The postoperative course was favorable, without SLE flare and without any other complications, and she was discharged after four days of hospitalization.

Table 3 Laboratory tests at the time of admission (Case 3)
Table 3 Laboratory tests at the time of admission (Case 3)

Discussion

Women with SLE anticipating pregnancy should be tested for the presence of anti-Ro/SSA, anti-La/SSB and antiphospholipid antibodies – e.g., anticardiolipin IgG and IgM, b2-glycoprotein-I IgG and IgM, and the lupus anticoagulant (LAC); these antibodies portend serious complications during pregnancy. Moderate and high titers of antiphospholipid antibodies in combination with the LAC confer the highest risk for poor fetal and maternal outcomes(13,14). In our study, the first patient was known to have antiphospholipid syndrome and present anti-Ro and anti-La antibodies. Her progression showed multiple complications throughout the pregnancy. In the second case presented, the patient had anti-Ro antibodies present during pregnancy, with only the occurrence of thrombocytopenia and premature birth.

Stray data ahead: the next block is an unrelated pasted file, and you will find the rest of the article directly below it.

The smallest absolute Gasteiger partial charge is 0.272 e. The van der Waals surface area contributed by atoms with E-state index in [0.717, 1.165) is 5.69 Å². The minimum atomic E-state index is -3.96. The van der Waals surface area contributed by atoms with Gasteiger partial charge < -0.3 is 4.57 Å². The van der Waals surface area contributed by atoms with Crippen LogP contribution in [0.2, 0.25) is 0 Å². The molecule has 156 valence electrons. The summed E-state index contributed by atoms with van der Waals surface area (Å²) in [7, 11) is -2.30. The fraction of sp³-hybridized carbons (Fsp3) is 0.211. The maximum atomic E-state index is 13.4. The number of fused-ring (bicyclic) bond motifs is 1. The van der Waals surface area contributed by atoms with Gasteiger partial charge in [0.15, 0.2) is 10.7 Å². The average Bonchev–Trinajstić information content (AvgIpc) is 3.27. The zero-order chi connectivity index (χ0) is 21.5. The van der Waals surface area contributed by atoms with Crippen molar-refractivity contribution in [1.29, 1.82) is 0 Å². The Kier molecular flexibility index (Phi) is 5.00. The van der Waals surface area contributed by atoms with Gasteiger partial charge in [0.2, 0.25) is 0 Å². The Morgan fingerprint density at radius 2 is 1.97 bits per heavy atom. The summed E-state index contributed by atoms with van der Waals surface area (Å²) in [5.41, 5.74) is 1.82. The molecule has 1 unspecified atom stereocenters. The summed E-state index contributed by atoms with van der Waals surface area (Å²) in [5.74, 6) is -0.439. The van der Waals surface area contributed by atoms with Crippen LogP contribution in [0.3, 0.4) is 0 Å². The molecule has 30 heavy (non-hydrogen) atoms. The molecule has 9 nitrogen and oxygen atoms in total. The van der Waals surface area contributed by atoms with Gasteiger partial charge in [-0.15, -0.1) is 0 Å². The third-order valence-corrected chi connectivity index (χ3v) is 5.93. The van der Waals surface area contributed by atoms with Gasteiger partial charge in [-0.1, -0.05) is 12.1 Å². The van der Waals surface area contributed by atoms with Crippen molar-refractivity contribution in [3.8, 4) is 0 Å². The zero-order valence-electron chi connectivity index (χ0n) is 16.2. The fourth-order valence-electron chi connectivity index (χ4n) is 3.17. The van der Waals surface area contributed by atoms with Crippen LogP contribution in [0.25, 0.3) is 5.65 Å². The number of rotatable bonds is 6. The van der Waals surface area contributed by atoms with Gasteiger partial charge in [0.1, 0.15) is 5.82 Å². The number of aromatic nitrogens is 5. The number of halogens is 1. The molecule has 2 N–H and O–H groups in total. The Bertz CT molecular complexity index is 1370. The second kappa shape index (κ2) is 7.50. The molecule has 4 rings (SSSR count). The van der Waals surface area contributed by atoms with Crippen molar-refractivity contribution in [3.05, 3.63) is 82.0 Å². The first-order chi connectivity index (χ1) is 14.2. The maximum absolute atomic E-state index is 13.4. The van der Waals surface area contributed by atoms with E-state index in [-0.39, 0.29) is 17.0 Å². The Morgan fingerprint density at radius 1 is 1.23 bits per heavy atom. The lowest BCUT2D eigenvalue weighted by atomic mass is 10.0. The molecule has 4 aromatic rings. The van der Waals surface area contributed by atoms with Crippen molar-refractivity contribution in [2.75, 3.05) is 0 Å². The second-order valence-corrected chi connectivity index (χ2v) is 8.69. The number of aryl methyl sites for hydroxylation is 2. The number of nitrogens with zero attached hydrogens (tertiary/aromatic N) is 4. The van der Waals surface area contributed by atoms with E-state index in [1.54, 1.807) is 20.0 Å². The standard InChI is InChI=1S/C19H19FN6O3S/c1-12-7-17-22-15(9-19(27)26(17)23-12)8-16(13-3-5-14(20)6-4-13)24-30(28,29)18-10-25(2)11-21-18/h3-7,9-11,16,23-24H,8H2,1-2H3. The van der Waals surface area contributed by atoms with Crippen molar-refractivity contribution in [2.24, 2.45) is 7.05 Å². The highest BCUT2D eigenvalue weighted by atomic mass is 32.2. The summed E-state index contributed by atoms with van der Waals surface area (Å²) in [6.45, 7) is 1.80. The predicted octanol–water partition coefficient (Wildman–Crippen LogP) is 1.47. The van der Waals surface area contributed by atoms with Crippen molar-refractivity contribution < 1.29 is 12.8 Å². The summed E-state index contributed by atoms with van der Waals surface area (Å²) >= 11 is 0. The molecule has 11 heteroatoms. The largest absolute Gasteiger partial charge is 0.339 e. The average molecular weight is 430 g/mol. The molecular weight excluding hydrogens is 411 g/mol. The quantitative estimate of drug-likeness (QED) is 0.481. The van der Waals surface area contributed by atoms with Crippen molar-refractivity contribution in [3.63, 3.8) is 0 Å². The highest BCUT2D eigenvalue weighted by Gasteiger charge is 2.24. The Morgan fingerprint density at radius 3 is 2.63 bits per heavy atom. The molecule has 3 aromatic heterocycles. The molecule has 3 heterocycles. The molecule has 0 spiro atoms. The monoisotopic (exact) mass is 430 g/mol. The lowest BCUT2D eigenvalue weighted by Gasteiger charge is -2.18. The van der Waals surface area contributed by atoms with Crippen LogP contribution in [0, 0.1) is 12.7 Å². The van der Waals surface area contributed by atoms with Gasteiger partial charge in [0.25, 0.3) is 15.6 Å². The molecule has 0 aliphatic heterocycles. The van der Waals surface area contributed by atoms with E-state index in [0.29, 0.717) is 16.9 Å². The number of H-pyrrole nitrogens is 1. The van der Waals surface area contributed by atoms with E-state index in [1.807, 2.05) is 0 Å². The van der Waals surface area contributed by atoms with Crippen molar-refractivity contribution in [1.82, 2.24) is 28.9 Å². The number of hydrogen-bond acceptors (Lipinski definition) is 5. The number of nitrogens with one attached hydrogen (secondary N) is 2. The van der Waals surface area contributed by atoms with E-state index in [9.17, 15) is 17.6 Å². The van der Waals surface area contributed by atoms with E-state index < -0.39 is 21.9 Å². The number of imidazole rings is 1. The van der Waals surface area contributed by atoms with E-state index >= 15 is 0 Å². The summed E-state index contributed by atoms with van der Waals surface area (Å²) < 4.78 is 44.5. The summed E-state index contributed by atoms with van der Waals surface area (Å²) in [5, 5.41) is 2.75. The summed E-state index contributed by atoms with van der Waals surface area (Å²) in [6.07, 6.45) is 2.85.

Various research findings indicate a connection between an active disease at conception and the likelihood of experiencing disease flares throughout pregnancy. A comprehensive study encompassing 55 pregnancies among 39 women diagnosed with systemic lupus erythematosus systematically collected clinical and laboratory data from six months before pregnancy to the first year post-partum. The study revealed that a history of nephritis and elevated disease activity, assessed through the SLE Disease Activity Index (SLEDAI), were predictive factors for adverse maternal outcomes during pregnancy(15). In the prospective study “Predictors of Pregnancy Outcome: Biomarkers in Antiphospholipid Antibody Syndrome and Systemic Lupus Erythematosus” (PROMISSE), less than 10% of 318 patients with mild to moderate disease during the initial trimester of pregnancy encountered mild flares, with only 3% experiencing severe flares(16). In our study, the first patient experienced multiple flare episodes, including four months before becoming pregnant, with multiple organ involvements such as lupus nephritis, lupus endocarditis, and a history of multiple ischemic strokes. Immediately postnatally, she exhibited a lupus flare, accompanied by the onset of pancytopenia within a two-day interval.